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How Much Do You Really Know About Adultery and Divorce in Arizona?

When it comes to the subject of adultery and divorce in Arizona, most people have heard one side of the story. They may think that if one spouse commits adultery, the other is automatically entitled to a divorce. This isn’t always the case. To get a divorce based on adultery in Arizona, you must be able to prove that your spouse had sexual intercourse with someone else. This can be difficult to do, especially if there is no physical evidence.

It is no secret that adultery can be a factor in divorce. Arizona is one of the states that specifically recognize adultery as grounds for divorce. But what exactly does this mean? How do you prove adultery occurred? And what are the implications if it is proven? 

Here is a closer look at adultery and its role in Arizona divorces:

What Is Adultery?

Adultery is defined as sexual intercourse between a married person and someone other than their spouse. It can also include any form of sexual contact or communication with someone other than your spouse.

Proving Adultery Occurred

To prove that adultery occurred, you must provide evidence that shows both parties were involved in an intimate relationship. This can be done through eyewitness testimony, photos or videos, or other forms of communication between the two parties.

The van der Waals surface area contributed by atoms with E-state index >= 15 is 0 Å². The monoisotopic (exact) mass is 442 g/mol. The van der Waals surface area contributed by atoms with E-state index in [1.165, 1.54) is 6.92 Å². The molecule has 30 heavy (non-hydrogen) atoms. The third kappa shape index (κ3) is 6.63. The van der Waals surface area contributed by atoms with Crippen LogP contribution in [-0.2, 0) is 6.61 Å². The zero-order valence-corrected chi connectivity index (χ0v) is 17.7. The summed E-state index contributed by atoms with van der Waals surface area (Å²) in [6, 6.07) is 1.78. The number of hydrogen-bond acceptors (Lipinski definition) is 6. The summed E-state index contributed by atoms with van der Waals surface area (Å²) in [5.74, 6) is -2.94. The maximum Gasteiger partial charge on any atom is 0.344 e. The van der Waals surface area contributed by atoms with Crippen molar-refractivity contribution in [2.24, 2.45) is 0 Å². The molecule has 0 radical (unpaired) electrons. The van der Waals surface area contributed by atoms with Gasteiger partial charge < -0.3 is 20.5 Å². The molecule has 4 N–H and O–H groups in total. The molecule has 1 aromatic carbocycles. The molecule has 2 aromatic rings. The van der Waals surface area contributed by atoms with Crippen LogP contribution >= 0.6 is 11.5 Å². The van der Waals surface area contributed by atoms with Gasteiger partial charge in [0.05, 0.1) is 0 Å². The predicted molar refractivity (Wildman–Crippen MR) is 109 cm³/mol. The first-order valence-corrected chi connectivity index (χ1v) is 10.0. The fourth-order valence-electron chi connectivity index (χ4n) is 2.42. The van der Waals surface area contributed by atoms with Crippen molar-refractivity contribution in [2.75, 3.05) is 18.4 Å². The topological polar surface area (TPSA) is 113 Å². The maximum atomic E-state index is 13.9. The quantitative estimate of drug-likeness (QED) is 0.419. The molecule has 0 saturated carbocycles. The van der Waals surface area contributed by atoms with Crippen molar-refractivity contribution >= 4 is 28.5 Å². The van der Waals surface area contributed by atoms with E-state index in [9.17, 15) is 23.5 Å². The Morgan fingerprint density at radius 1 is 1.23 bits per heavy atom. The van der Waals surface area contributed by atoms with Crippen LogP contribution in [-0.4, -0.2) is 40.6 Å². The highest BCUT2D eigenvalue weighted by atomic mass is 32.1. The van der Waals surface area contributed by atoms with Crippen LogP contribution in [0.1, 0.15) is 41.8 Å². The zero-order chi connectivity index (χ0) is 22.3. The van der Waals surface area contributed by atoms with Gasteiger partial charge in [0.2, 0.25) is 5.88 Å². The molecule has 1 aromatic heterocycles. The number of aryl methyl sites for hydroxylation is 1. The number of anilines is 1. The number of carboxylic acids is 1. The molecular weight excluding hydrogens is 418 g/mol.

If you are unable to provide direct evidence that adultery occurred, you may still be able to prove it through circumstantial evidence. This could include things like a sudden change in behavior, unexplained absences, or financial problems.

What counts as adultery in Arizona?

Adultery can be used as grounds for divorce in Arizona. If one party can prove that the other party had an affair, then the court may award them a divorce based on the adultery. However, there are some things to keep in mind when it comes to adultery and divorce in Arizona:

  • You cannot use your adultery as grounds for a divorce. The adulterous act must have been committed by your spouse.
  • You must be able to provide evidence that supports your allegations of adultery. This could include testimony from witnesses or email correspondence between yourself and the other party.
  • Finally, even if you can prove that your spouse committed adultery, the court may still decide not to grant you a divorce based on this ground. This is because Arizona is a no-fault state, which means that the court does not have to find fault to grant a divorce.